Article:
Category Archives: Hobby Lobby

Hobby Lobby Two

I have a joke for you:

A guy walks into his lawyer’s office and tells the lawyer that he wants to open a business. The lawyer explains the various forms of ownership and then asks the guy “Do you have any sincere religious beliefs?” “Well”, the guy says, “I go to Church on Christmas”. The lawyer asks him if his belief is sincere. “Would that be good or bad?”, asks the guy. “Well” the lawyer continues, “if your beliefs are sincere I can save you money on any health insurance you provide to your workers.” “You bet they’re sincere”, says the guy…”and they’re getting sincerer as we speak”.
Get it?
Whaddaya mean its not funny?


On Hobby Lobby

“Sincerity, yea, I tried to throw a lot of that in there…”

Approximate response of Alex P. Keaton to the Princeton admission officer who told him that his application to Princeton seemed sincere.  (Family Ties…a sitcom)


SUCKERS! Of the many choice words that come to mind to describe the five members of the Supreme Court who supported the majority view in the Hobby Lobby case that is the word that most often comes to my mind. SUCKERS, one and all.

In Hobby Lobby, the Supreme Court enabled companies to gain tactical advantages in the marketplace based on their so-called “sincere” religious beliefs. Before this decision, these companies had to compete based on efficiency or innovation. The cruel free market was at the bedrock of core conservative thought and the courts were the arbiters of keeping the markets fair and free. Forget that. Corporations have been given a new tool by this Supreme Court…Sincerity.

For-profit companies like Hobby Lobby and every other company in America are in business to make money. They often need to distinguish their products and services in a very crowded and brutal retail marketplace. One way to do that is by establishing a corporate personality. These companies hope that they figure out a way to encourage some shoppers by developing a personality that does not alienate too many others, thereby defeating the purpose. It is a calculation. Take gun stores, for example. One would be hard pressed to find a gun store owner who does not have a broad view of the second amendment. They are not constitutional scholars, it is a necessity for their business.

So the managers at Hobby Lobby made their calculations to be an entity espousing Christian values. The fact that I may disagree with those values and boycott the stores means little to them since they hope to more than compensate for me with their target shoppers. Of course, I have never been to Hobby Lobby anyway, so their calculation is probably correct. That analysis is OK in the normal rules of a free marketplace.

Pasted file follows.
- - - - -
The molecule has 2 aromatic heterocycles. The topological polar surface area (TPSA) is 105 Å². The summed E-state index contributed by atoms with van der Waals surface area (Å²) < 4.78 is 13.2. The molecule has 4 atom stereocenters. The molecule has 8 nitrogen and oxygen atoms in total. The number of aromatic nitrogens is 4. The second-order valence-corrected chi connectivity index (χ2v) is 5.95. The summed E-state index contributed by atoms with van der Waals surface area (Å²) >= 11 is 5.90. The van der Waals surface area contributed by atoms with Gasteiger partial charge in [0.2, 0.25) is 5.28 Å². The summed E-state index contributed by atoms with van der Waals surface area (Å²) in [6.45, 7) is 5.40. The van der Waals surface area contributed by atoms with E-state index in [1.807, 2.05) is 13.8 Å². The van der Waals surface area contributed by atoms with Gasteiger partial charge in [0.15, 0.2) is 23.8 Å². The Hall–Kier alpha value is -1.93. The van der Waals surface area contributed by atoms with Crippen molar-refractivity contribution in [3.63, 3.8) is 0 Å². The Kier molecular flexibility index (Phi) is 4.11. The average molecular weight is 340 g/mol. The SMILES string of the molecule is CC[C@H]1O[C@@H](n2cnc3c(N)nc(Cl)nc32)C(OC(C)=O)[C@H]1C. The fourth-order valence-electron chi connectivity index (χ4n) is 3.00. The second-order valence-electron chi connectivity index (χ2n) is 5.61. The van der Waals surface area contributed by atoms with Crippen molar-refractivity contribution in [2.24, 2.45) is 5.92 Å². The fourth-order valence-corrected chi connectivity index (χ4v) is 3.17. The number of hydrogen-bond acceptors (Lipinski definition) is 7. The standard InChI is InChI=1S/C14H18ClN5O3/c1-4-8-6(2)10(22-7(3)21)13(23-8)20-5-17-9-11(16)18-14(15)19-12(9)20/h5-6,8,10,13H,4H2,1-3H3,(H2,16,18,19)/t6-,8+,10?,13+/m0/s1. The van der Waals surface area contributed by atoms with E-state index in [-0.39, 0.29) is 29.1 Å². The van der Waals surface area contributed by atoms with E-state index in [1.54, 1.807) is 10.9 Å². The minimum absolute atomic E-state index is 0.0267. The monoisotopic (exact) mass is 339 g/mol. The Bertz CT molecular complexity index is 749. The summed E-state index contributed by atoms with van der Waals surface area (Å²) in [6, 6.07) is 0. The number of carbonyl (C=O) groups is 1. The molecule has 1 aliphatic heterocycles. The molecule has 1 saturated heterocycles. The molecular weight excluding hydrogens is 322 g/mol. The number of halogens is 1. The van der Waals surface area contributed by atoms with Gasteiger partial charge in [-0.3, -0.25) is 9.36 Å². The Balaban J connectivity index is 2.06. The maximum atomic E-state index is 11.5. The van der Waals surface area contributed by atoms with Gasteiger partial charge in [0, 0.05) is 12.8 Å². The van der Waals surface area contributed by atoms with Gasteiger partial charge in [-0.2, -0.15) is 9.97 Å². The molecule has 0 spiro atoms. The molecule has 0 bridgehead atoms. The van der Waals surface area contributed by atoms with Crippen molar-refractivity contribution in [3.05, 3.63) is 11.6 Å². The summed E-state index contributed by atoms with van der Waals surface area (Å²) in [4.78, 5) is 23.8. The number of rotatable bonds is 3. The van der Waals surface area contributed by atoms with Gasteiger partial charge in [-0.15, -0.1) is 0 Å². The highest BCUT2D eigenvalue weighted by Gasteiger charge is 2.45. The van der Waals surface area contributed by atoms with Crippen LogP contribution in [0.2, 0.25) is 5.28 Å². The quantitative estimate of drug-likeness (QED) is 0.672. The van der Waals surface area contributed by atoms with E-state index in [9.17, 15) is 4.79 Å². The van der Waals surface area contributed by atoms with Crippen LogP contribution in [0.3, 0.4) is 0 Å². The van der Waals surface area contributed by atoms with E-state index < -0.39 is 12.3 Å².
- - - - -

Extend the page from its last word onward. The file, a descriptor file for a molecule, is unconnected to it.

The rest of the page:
The calculation is beautiful; take a stand and advertise it with a trip to the Supreme Court. Those that agree with your views will beat a path to your door. Those that disagree were largely not a part of your target audience anyway. And when the Supreme Court actually tells the world that your religious beliefs are sincere…BINGO. Those shoppers who share those beliefs are now incentivized to shop at Hobby Lobby. Either the justices purposely wanted to increase the business of certain companies AS AGAINST THEIR BUSINESS RIVALS, or they were suckered by a calculated corporate strategy into using the case to achieve other ends. I’m going with the latter.

These justices gave an actual economic advantage to one company over its competitors based on its “sincere” religious beliefs. Perhaps the costs involved will be the difference between success and failure for these competing business entities. That is not fair, contrary to the First Amendment, and frankly it is Un-American.

The good news is that business conditions change. The current market conditions favor management, as employees are happy to have jobs. In these argumentative times shoppers seem happier spending their discretionary cash at places that agree with their life philosophies. But these are difficult times and that is when bad managers do a lot of stupid things, especially for short term profit. Withholding certain health care benefits is one of those things. Maybe the managers at Hobby Lobby are business geniuses and when market conditions change they will rethink the policy. Maybe they will refuse to change and go out of business. Either way, the day will come when nobody will care about Hobby Lobby’s sincere religious beliefs.

In wartime some Quakers refused to pay their some of their taxes due to their religious beliefs. I understand that they would put the withheld amount of money into some kind of trust. Some Quakers went to jail over the issue. No high court ever supported them. While I do not agree with this form of protest because I see the issue as a slippery slope, I do not doubt the sincerity of those who practiced it. That is religious sincerity, when one takes actions against their own interests because of faith. This smells to me of something else. It seems like a calculation bought hook, line and sinker by five members of the Supreme Court so eager to prevent women from exercising constitutional rights that they personally disagree with, that they would blow past precedent, then logic, then common sense, and into situational comedy. To show their support for a business decision of Hobby Lobby, these guys were willing to break the constitution. I’m going to Michael’s today to see if they sell a kit that will put the constitution back together. This mess is going to take more than just a little super glue.